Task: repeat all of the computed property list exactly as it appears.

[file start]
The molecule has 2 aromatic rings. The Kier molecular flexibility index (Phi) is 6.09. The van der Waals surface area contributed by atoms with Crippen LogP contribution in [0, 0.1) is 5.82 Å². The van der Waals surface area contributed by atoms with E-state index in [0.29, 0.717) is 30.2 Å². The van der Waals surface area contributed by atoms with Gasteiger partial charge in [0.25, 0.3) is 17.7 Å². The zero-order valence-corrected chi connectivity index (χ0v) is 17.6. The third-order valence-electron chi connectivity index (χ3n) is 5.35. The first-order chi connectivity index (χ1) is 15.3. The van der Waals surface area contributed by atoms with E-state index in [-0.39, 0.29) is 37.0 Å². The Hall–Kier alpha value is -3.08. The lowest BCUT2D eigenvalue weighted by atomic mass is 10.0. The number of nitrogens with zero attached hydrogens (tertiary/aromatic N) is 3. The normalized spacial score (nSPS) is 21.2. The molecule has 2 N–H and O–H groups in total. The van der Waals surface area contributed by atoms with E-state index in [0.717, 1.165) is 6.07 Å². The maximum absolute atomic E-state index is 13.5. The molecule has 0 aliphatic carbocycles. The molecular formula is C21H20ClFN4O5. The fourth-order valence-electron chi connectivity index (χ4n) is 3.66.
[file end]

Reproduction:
The molecule has 2 aromatic rings. The Kier molecular flexibility index (Phi) is 6.09. The van der Waals surface area contributed by atoms with Crippen LogP contribution in [0, 0.1) is 5.82 Å². The van der Waals surface area contributed by atoms with E-state index in [0.29, 0.717) is 30.2 Å². The van der Waals surface area contributed by atoms with Gasteiger partial charge in [0.25, 0.3) is 17.7 Å². The zero-order valence-corrected chi connectivity index (χ0v) is 17.6. The third-order valence-electron chi connectivity index (χ3n) is 5.35. The first-order chi connectivity index (χ1) is 15.3. The van der Waals surface area contributed by atoms with E-state index in [-0.39, 0.29) is 37.0 Å². The Hall–Kier alpha value is -3.08. The lowest BCUT2D eigenvalue weighted by atomic mass is 10.0. The number of nitrogens with zero attached hydrogens (tertiary/aromatic N) is 3. The normalized spacial score (nSPS) is 21.2. The molecule has 2 N–H and O–H groups in total. The van der Waals surface area contributed by atoms with E-state index in [0.717, 1.165) is 6.07 Å². The maximum absolute atomic E-state index is 13.5. The molecule has 0 aliphatic carbocycles. The molecular formula is C21H20ClFN4O5. The fourth-order valence-electron chi connectivity index (χ4n) is 3.66.